At the Park’s Pier 1, we came upon “Descension,” an art installation by an Indian artist, Ashish Kapoor, who had created a large, round whirlpool filled by the nearby sea water. I found it mesmerizing to stare into the churning water. My thoughts whirled about how Brooklyn once was the kind of poor and working class town that Baltimore still (mostly) is. The two cities were linked by similar architecture, a past history of industry jobs, and attractive, developed urban waterfronts. But why was Brooklyn so much more successful?

The answer was staring at me across the water: Manhattan and its prime jobs. That’s what my own city needed to become more than a bleak setting for crime shows on television.

On our last morning in Brooklyn, Tony and I strolled Smith Street, looking for the teashop we’d recalled seeing during the hubbub of the previous evening’s street festival. The French cafe, Tabac, where I'd had a salad of greens, beets and goat cheese for the previous day's lunch, was bustling with breakfast diners at its outdoor tables, but the area was largely quiet. We talked about how much we’d enjoyed Brooklyn, which was so surprisingly tranquil...but we couldn’t imagine upgrading to such a place. The cost!

We were startled by a tall man in his twenties walking fast toward us on the largely empty sidewalk. His mouth twisted into a grimace as he drew close. He barked: “You’re running it.”Seeing the confusion on our faces, because he clarified it. “You rich people are running it here.”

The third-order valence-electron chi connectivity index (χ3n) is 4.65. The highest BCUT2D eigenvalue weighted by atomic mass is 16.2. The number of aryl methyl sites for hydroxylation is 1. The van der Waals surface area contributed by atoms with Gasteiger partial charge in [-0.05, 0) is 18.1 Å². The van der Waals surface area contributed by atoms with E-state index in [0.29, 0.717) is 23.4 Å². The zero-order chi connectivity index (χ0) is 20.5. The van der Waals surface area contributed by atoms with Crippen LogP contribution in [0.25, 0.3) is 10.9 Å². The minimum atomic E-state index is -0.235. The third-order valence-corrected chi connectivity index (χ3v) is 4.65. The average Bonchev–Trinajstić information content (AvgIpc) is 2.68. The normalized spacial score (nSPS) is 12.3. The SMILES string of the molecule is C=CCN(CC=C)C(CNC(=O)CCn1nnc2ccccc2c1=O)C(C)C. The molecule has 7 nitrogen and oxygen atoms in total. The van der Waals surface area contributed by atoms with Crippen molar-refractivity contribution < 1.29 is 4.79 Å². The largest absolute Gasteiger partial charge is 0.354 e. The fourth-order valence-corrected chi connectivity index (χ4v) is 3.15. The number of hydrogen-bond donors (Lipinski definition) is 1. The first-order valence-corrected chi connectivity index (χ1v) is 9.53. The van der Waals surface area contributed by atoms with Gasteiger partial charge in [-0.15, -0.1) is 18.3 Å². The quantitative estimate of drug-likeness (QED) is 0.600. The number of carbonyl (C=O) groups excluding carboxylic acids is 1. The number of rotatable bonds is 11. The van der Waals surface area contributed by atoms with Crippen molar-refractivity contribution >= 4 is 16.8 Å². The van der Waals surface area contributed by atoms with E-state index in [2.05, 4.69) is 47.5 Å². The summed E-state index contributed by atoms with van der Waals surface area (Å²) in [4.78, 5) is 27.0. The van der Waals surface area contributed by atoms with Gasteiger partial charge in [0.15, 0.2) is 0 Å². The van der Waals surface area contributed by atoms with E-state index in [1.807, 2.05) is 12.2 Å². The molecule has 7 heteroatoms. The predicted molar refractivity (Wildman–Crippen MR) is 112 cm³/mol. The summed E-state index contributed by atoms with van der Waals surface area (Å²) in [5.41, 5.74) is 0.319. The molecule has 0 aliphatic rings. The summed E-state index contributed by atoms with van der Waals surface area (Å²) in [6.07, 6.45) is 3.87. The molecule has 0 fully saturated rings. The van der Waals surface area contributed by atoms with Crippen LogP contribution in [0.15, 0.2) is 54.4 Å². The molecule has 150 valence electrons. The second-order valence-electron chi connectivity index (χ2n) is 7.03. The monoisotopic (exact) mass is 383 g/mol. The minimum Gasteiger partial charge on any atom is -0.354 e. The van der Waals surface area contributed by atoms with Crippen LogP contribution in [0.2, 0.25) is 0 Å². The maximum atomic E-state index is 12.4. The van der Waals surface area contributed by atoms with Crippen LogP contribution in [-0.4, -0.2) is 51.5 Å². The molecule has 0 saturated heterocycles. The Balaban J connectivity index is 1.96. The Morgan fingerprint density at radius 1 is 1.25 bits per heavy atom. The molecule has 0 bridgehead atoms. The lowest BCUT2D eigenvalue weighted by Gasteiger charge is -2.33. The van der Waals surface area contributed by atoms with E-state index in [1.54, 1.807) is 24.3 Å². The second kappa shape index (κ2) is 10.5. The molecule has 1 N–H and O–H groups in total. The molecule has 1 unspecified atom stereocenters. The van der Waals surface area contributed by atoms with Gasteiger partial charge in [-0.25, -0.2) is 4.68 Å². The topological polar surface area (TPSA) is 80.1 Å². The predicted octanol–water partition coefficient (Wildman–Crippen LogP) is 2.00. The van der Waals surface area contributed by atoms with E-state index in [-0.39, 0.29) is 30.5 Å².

The stranger strode off before I could explain that we were actually “bridge and tunnel crowd” who couldn't afford to buy a Boerum Hill brownstone and paint its door in Farrow&Ball aubergine. I tried to remember the last time someone had verbally accosted me in New York.

And then, I did.

Back in the 1980s, I was a young woman who occasionally came into New York to visit college friends and report news for the Baltimore Evening Sun. I remember arriving in Manhattan on a rainy afternoon and trying to hail a cab. One stopped, and its driver, a white man, gave me a second look after I told him to take me to the Upper East Side. He asked, “Do you tend to have trouble catching cabs?”

“When it rains, it’s difficult,” I'd answered uncertainly. What was he getting at?

He gave me a hard look. "I mean, isn’t it hard to get a cab because you looked Hispanic? Who wants to stop? I don’t want to drive to Spanish Harlem.”

The cabbie was trying to put me in my place--just as the guy on Smith Street was doing. 

Back to 2017. I was shocked that a stranger would mistakenly infer from the sight of me that I was a wealthy interloper. Yet I couldn’t deny that who'd booked two nights in a hotel intending to enjoy the restaurants, shops and parks of Brooklyn. 

However, in his mission to make a tourist couple feel uncomfortable, the angry young man communicated something quite valuable.

There are people living in Brooklyn who don't have handsome houses with aubergine-painted doors. They are the Brooklyn originals who worry that, in a few years, there might not be any room left.